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Three's A Crowd


The Cardinals don't know if they will play the Falcons, Panthers or Cowboys yet in the first round of the playoffs.

Hosting a playoff game the weekend of Jan. 3 or 4 has been locked in for the Cardinals since Dec. 7, and they have basically known they would be the NFC's No. 4 seed since Dec. 14.

The team that will visit University of Phoenix Stadium for that initial playoff game remains somewhat of a mystery.

Three candidates can still capture the No. 5 NFC seed: Atlanta, Carolina and Dallas. The Falcons, who face the Rams, remain the most likely opponent, although the outcomes of those teams' games (Carolina plays the Giants, the Cowboys get the Eagles) will be the deciding factors.

With three possibilities remaining however, here's a brief look at how each will


look to the Cards if they become Arizona's first playoff opponent since the Cards lost to the Vikings in January, 1999:

ATLANTA FALCONS – Atlanta is, along with Miami, an unbelievable story. The Falcons visited Glendale late last season, right after coach Bobby Petrino shocked his team by walking out, and the reeling team still took the Cards to overtime before the home team won.

With a new coach in Mike Smith, a rookie quarterback and a free-agent running back, the Falcons suddenly are among the best in the NFC. If they win Sunday and the Panthers lose, the Falcons will actually earn a bye in the first round as the No. 2 seed.

Still, they may serve as the Cards' best possible matchup – if for no other reason than they are a young team with the aforementioned Matt Ryan at QB. They don't figure to have many fans travel, which will help in a home game. And the Falcons, as good as they are running the ball with Michael Turner, tilt toward a high-scoring team – and the Cards would probably not mind a shootout at home.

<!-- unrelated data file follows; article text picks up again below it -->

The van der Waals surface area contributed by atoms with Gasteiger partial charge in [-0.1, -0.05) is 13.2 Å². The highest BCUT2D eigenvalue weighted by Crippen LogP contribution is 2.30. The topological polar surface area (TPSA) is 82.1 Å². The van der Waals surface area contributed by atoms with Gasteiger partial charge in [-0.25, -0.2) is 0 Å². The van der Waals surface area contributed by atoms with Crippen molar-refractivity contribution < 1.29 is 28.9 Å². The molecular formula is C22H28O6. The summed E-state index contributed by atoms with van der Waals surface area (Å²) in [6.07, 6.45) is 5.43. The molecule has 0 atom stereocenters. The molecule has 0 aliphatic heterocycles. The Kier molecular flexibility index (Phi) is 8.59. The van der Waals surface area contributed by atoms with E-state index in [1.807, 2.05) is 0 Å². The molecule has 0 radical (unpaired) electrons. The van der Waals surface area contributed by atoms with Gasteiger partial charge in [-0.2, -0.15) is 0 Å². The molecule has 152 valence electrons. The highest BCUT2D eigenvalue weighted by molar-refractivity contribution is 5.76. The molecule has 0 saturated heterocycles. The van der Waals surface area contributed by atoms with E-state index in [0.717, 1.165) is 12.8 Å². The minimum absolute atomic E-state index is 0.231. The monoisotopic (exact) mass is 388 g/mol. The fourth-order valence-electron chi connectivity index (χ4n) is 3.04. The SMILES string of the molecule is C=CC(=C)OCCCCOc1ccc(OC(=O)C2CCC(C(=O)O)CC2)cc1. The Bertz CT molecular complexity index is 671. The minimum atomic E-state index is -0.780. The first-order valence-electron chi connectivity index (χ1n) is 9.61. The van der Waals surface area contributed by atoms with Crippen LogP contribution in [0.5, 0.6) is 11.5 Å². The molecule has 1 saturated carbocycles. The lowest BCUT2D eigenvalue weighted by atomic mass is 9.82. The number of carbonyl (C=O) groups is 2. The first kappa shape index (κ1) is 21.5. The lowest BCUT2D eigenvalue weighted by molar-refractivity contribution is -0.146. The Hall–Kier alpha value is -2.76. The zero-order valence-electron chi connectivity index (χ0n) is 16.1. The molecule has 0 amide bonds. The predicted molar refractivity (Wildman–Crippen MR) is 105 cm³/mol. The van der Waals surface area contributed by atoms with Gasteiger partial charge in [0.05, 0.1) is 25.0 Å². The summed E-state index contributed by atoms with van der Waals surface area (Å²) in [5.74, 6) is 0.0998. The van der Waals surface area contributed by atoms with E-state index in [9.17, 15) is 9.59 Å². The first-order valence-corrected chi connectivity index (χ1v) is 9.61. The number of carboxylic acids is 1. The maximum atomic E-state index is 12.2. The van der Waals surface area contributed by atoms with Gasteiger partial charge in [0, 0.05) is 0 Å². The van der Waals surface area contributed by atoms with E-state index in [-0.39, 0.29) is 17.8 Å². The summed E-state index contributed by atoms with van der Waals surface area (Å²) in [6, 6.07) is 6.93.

DALLAS COWBOYS – Beating the Cowboys Oct. 12 at University of Phoenix Stadium was the Cards' signature win this season. Having them come back would provide instant intrigue. It is the Cowboys after all.

That would also give the Cowboys serious motivation. Many thought, when Dallas came in the first time six weeks into the season, that the Cowboys were the probable NFC representative in the Super Bowl. The Cards left them not only beaten, 30-24 in overtime after Sean Morey's blocked punt, but battered as well. That was the game that sent quarterback Tony Romo to the sideline for a month, hamstringing Dallas' playoff hopes.

The Cowboys' pass rush has gotten better as the season has gone on, which would be a concern for the Cards, who are finding it more difficult to protect quarterback Kurt Warner. Then again, there would be irony should the Cards open the postseason against the Cowboys after doing the same the last time they were in the playoffs in 1998 – an Arizona win. The Cowboys still don't have a playoff victory any more recently.

CAROLINA PANTHERS – If Carolina were to visit it would be a monumental shift from just a week ago, when the Panthers had a chance to win the NFC's No. 1 seed. Should they end up in Glendale, it would mean a tough two-game losing streak at the worst time of year – something that should help the Cards.

The Panthers did beat the Cardinals in Charlotte, 27-23, earlier this year after the Cards blew a 17-3 lead. While Carolina would take confidence from that, the Cardinals would also feel like the Panthers are beatable – especially at UoP.

Running the ball very well with DeAngelo Williams and Jonathan Stewart, the Panthers can control the clock. And wide receiver Steve Smith always has big games against the Cards, averaging 7.4 receptions, 110 yards and a touchdown the past five meetings. Then again, the Cards shredded the Panthers through the air in the first meeting.

Of course, if the Cardinals don't begin to play better, their opponent may not matter.


The Cardinals need to score at least 31 points against the Seahawks Sunday to break the franchise record for points in a season, right now at 423 by the 1984 team.

The Cards have had 12 100-yard individual receiving games this season, the highest total in the NFL.

Wide receiver Steve Breaston needs 85 yards receiving to reach 1,000 for the season.

Contact Darren Urban at Posted 12/23/08.

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